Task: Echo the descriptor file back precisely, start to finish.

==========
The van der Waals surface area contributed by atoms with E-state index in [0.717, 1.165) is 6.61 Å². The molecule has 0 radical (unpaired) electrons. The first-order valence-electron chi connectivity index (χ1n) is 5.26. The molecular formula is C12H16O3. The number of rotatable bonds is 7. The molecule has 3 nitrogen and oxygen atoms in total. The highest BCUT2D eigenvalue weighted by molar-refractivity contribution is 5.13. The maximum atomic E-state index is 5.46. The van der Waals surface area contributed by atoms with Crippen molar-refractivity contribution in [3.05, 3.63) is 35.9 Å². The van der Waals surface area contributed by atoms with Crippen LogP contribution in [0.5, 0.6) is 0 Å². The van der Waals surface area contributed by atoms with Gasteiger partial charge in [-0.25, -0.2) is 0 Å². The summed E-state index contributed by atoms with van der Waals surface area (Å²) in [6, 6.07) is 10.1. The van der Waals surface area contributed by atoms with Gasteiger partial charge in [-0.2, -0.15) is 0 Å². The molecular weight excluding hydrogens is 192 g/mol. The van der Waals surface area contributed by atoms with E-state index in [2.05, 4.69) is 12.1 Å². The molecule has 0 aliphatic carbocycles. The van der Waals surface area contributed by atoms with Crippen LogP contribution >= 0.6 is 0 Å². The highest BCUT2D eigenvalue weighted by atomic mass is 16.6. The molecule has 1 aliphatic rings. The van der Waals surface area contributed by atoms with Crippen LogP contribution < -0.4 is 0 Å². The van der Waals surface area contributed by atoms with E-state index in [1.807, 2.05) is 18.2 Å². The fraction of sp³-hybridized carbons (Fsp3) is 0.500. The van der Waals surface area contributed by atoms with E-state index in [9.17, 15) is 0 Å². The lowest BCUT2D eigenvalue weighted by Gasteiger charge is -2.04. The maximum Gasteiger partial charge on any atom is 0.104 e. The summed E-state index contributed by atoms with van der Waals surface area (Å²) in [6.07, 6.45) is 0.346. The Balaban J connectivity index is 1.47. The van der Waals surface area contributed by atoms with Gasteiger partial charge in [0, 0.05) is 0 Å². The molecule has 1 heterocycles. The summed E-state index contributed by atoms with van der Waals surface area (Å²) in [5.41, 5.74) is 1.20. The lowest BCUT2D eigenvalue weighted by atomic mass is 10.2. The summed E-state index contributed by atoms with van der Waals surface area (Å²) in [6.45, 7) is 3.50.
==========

The van der Waals surface area contributed by atoms with E-state index in [0.717, 1.165) is 6.61 Å². The molecule has 0 radical (unpaired) electrons. The first-order valence-electron chi connectivity index (χ1n) is 5.26. The molecular formula is C12H16O3. The number of rotatable bonds is 7. The molecule has 3 nitrogen and oxygen atoms in total. The highest BCUT2D eigenvalue weighted by molar-refractivity contribution is 5.13. The maximum atomic E-state index is 5.46. The van der Waals surface area contributed by atoms with Crippen molar-refractivity contribution in [3.05, 3.63) is 35.9 Å². The van der Waals surface area contributed by atoms with Crippen LogP contribution in [0.5, 0.6) is 0 Å². The van der Waals surface area contributed by atoms with Gasteiger partial charge in [-0.25, -0.2) is 0 Å². The summed E-state index contributed by atoms with van der Waals surface area (Å²) in [6, 6.07) is 10.1. The van der Waals surface area contributed by atoms with Gasteiger partial charge in [-0.2, -0.15) is 0 Å². The molecular weight excluding hydrogens is 192 g/mol. The van der Waals surface area contributed by atoms with E-state index in [2.05, 4.69) is 12.1 Å². The molecule has 0 aliphatic carbocycles. The van der Waals surface area contributed by atoms with Crippen LogP contribution >= 0.6 is 0 Å². The highest BCUT2D eigenvalue weighted by atomic mass is 16.6. The molecule has 1 aliphatic rings. The van der Waals surface area contributed by atoms with Crippen LogP contribution < -0.4 is 0 Å². The van der Waals surface area contributed by atoms with E-state index in [1.807, 2.05) is 18.2 Å². The fraction of sp³-hybridized carbons (Fsp3) is 0.500. The van der Waals surface area contributed by atoms with E-state index in [9.17, 15) is 0 Å². The lowest BCUT2D eigenvalue weighted by Gasteiger charge is -2.04. The maximum Gasteiger partial charge on any atom is 0.104 e. The summed E-state index contributed by atoms with van der Waals surface area (Å²) in [6.07, 6.45) is 0.346. The Balaban J connectivity index is 1.47. The van der Waals surface area contributed by atoms with Gasteiger partial charge in [0, 0.05) is 0 Å². The molecule has 1 heterocycles. The summed E-state index contributed by atoms with van der Waals surface area (Å²) in [5.41, 5.74) is 1.20. The lowest BCUT2D eigenvalue weighted by atomic mass is 10.2. The summed E-state index contributed by atoms with van der Waals surface area (Å²) in [6.45, 7) is 3.50.